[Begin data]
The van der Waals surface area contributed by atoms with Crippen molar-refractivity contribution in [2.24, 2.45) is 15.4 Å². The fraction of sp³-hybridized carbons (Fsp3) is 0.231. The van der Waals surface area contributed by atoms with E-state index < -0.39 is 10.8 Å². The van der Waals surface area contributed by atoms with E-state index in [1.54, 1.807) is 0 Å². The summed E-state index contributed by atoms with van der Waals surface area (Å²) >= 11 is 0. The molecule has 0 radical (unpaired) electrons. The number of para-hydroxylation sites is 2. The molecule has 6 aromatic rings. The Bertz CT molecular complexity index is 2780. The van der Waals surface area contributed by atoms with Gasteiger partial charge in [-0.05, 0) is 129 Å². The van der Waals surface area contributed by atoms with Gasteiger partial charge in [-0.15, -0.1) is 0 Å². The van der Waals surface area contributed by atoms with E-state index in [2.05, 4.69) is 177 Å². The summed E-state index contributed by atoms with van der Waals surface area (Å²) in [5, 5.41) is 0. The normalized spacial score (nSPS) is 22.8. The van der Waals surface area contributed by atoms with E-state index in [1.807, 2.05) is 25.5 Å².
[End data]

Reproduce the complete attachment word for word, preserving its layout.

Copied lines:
The van der Waals surface area contributed by atoms with Crippen molar-refractivity contribution in [2.24, 2.45) is 15.4 Å². The fraction of sp³-hybridized carbons (Fsp3) is 0.231. The van der Waals surface area contributed by atoms with E-state index < -0.39 is 10.8 Å². The van der Waals surface area contributed by atoms with E-state index in [1.54, 1.807) is 0 Å². The summed E-state index contributed by atoms with van der Waals surface area (Å²) >= 11 is 0. The molecule has 0 radical (unpaired) electrons. The number of para-hydroxylation sites is 2. The molecule has 6 aromatic rings. The Bertz CT molecular complexity index is 2780. The van der Waals surface area contributed by atoms with Gasteiger partial charge in [-0.05, 0) is 129 Å². The van der Waals surface area contributed by atoms with Gasteiger partial charge in [-0.15, -0.1) is 0 Å². The van der Waals surface area contributed by atoms with E-state index in [2.05, 4.69) is 177 Å². The summed E-state index contributed by atoms with van der Waals surface area (Å²) in [5, 5.41) is 0. The normalized spacial score (nSPS) is 22.8. The van der Waals surface area contributed by atoms with E-state index in [1.807, 2.05) is 25.5 Å².